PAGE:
Does Autism Affect Sleep?
A good night’s rest isn’t guaranteed for anyone, but it is downright elusive for many people with autism. Individuals on the spectrum often have trouble falling and staying asleep. And that may worsen certain features of their condition, such as repetitive behaviors, which can, in turn, make sleeping even more difficult. Given this disruptive feedback loop, sleep problems are among the most urgent concerns for families grappling with autism. But so far, this also happens to be among the least-studied aspects of autism.
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Are Sleep Problems Common with Autism?
A 2019 study, one of the largest to investigate the prevalence of sleep problems in autism, suggested that between 40% and 80% of autistic preschoolers have disrupted sleep. Sleep problems are twice as common among children with ASD as they are among typical children or those with other developmental conditions.
The biggest sleep problems among these children include:
- Difficulty falling asleep
- Inconsistent bedtime routines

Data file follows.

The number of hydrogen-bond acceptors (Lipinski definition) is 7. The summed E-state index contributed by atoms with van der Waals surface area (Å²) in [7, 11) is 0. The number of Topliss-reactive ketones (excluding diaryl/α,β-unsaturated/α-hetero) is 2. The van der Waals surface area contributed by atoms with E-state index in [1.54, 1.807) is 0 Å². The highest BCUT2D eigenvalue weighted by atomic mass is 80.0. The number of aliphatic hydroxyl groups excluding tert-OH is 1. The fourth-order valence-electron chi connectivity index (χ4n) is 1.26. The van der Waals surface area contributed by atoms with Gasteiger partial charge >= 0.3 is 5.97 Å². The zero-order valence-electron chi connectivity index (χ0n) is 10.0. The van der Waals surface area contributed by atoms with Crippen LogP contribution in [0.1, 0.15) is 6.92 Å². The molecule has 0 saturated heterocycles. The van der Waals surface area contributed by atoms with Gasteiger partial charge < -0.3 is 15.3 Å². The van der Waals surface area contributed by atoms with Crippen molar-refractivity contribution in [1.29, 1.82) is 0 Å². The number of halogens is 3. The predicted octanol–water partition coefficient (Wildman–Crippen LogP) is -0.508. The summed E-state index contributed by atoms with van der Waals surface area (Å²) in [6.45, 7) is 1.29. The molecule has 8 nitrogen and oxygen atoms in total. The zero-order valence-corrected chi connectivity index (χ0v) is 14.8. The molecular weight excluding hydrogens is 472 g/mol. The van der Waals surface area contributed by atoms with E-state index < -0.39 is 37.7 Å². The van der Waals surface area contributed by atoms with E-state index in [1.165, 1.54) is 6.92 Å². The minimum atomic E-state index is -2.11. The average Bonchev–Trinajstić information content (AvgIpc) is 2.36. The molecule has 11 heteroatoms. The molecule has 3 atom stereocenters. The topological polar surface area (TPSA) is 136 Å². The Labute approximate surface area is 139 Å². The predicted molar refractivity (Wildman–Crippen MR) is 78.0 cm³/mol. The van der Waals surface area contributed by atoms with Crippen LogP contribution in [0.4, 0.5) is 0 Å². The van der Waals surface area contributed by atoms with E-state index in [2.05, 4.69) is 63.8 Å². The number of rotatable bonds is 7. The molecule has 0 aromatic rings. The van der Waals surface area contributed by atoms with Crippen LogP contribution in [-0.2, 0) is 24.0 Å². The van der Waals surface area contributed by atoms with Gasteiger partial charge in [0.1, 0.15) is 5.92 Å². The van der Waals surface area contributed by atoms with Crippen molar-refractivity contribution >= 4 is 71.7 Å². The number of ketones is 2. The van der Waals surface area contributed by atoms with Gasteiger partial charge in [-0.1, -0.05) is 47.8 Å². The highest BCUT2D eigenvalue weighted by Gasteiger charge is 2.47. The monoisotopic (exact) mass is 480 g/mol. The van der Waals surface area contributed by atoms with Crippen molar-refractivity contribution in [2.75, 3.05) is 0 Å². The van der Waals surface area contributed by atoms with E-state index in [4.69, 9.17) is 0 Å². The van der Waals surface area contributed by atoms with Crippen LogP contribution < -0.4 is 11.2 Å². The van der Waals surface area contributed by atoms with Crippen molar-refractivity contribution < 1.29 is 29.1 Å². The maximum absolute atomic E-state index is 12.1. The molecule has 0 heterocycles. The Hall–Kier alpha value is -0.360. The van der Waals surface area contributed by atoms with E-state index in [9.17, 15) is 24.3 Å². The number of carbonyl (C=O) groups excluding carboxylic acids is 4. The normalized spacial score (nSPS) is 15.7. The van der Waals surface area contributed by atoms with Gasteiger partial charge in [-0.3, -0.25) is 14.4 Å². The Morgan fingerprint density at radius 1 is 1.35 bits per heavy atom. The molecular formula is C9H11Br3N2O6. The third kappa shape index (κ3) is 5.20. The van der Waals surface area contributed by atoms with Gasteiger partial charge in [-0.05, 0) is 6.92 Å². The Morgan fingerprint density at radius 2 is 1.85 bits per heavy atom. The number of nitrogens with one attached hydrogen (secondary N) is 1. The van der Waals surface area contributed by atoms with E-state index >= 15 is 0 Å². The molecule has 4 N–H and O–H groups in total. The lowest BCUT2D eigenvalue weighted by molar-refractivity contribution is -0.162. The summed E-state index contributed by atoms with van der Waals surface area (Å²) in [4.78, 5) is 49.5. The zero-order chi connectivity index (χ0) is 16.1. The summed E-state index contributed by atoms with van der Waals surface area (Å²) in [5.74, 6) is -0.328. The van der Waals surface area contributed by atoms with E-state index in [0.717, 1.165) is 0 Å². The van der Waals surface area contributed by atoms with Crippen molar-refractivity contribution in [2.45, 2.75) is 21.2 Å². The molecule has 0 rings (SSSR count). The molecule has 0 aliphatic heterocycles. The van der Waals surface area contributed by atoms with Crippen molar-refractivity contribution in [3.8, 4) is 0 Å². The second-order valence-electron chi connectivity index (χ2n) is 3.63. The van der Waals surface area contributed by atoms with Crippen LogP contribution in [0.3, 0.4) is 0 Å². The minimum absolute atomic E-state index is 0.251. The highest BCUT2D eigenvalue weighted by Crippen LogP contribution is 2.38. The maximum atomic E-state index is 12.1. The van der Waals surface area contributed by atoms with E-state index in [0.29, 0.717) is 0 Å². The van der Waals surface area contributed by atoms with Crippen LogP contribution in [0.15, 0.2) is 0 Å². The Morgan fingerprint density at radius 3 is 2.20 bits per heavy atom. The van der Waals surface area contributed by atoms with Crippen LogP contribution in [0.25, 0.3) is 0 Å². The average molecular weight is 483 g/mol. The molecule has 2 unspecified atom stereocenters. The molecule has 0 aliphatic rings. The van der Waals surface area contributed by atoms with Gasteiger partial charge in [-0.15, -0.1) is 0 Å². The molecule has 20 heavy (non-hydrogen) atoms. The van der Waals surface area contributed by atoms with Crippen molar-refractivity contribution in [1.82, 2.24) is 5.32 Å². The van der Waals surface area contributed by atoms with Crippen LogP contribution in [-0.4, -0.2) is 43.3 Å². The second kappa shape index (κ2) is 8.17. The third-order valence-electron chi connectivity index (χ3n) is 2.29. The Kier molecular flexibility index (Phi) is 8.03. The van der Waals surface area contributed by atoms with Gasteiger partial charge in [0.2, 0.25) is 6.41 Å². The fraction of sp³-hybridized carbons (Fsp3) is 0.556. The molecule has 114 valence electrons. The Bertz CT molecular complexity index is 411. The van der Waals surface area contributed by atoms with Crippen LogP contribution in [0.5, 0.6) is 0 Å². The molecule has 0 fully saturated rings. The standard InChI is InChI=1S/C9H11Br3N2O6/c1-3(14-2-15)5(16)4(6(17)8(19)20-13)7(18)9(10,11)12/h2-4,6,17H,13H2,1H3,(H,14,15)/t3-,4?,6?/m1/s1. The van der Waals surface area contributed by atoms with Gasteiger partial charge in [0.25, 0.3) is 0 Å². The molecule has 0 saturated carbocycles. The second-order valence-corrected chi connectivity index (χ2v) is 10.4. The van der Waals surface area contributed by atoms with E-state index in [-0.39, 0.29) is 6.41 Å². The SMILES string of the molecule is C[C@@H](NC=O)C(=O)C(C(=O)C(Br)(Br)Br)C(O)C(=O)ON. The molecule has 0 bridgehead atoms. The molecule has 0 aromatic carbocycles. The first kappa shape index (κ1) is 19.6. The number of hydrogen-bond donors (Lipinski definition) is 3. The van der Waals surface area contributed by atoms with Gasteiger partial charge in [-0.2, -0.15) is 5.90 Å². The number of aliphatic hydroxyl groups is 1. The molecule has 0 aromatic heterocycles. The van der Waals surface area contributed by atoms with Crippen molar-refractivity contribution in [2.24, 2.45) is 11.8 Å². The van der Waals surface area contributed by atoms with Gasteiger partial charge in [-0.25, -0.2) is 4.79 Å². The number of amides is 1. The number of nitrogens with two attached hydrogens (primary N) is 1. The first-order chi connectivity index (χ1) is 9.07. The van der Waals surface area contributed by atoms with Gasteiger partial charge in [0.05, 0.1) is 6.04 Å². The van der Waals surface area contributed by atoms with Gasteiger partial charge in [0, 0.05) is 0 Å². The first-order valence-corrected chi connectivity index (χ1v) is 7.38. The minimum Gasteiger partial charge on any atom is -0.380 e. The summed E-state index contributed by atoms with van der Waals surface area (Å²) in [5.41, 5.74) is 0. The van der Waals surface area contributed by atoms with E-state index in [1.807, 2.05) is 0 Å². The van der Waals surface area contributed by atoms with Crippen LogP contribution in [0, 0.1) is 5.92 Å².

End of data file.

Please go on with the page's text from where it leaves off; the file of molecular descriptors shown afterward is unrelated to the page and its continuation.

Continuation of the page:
- Restlessness or poor sleep quality
- Waking early and waking frequently
What Sleep Problems Do Autistic Children Have?
People with autism tend to have insomnia: It takes them an average of 11 minutes longer than typical people to fall asleep, and many wake up frequently during the night. Some people with the condition have sleep apnea, a condition that causes them to stop breathing several times during the night.
Sleep in people with autism may also be less restorative than it is for people in the general population. They spend about 15 percent of their sleeping time in the rapid eye movement (REM) stage, which is critical for learning and retaining memories. Most neurotypical people, by contrast, spend about 23 percent of their nightly rest in REM.
When Do Sleep Problems Start in Autism?